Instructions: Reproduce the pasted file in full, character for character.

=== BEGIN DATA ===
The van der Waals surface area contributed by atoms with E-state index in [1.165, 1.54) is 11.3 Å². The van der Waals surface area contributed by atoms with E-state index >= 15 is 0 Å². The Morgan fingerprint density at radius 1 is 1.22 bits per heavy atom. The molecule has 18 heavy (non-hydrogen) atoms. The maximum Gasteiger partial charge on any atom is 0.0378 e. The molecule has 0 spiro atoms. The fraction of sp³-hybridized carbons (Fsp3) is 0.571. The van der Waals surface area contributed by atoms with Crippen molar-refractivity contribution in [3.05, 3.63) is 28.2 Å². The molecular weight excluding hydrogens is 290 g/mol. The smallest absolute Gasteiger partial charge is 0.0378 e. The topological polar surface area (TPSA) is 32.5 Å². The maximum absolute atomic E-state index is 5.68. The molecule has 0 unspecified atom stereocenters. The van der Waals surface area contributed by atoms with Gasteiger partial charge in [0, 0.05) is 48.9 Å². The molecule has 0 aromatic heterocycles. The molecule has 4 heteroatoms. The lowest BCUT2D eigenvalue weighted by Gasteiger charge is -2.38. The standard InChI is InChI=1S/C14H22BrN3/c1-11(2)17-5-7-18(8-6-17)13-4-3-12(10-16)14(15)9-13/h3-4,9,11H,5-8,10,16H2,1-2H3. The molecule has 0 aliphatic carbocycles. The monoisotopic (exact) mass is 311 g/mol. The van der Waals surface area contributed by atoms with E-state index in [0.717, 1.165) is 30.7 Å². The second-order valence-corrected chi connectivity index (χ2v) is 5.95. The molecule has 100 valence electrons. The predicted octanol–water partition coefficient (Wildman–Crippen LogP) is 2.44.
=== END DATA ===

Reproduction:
The van der Waals surface area contributed by atoms with E-state index in [1.165, 1.54) is 11.3 Å². The van der Waals surface area contributed by atoms with E-state index >= 15 is 0 Å². The Morgan fingerprint density at radius 1 is 1.22 bits per heavy atom. The molecule has 18 heavy (non-hydrogen) atoms. The maximum Gasteiger partial charge on any atom is 0.0378 e. The molecule has 0 spiro atoms. The fraction of sp³-hybridized carbons (Fsp3) is 0.571. The van der Waals surface area contributed by atoms with Crippen molar-refractivity contribution in [3.05, 3.63) is 28.2 Å². The molecular weight excluding hydrogens is 290 g/mol. The smallest absolute Gasteiger partial charge is 0.0378 e. The topological polar surface area (TPSA) is 32.5 Å². The maximum absolute atomic E-state index is 5.68. The molecule has 0 unspecified atom stereocenters. The van der Waals surface area contributed by atoms with Gasteiger partial charge in [0, 0.05) is 48.9 Å². The molecule has 0 aromatic heterocycles. The molecule has 4 heteroatoms. The lowest BCUT2D eigenvalue weighted by Gasteiger charge is -2.38. The standard InChI is InChI=1S/C14H22BrN3/c1-11(2)17-5-7-18(8-6-17)13-4-3-12(10-16)14(15)9-13/h3-4,9,11H,5-8,10,16H2,1-2H3. The molecule has 0 aliphatic carbocycles. The monoisotopic (exact) mass is 311 g/mol. The van der Waals surface area contributed by atoms with E-state index in [0.717, 1.165) is 30.7 Å². The second-order valence-corrected chi connectivity index (χ2v) is 5.95. The molecule has 100 valence electrons. The predicted octanol–water partition coefficient (Wildman–Crippen LogP) is 2.44.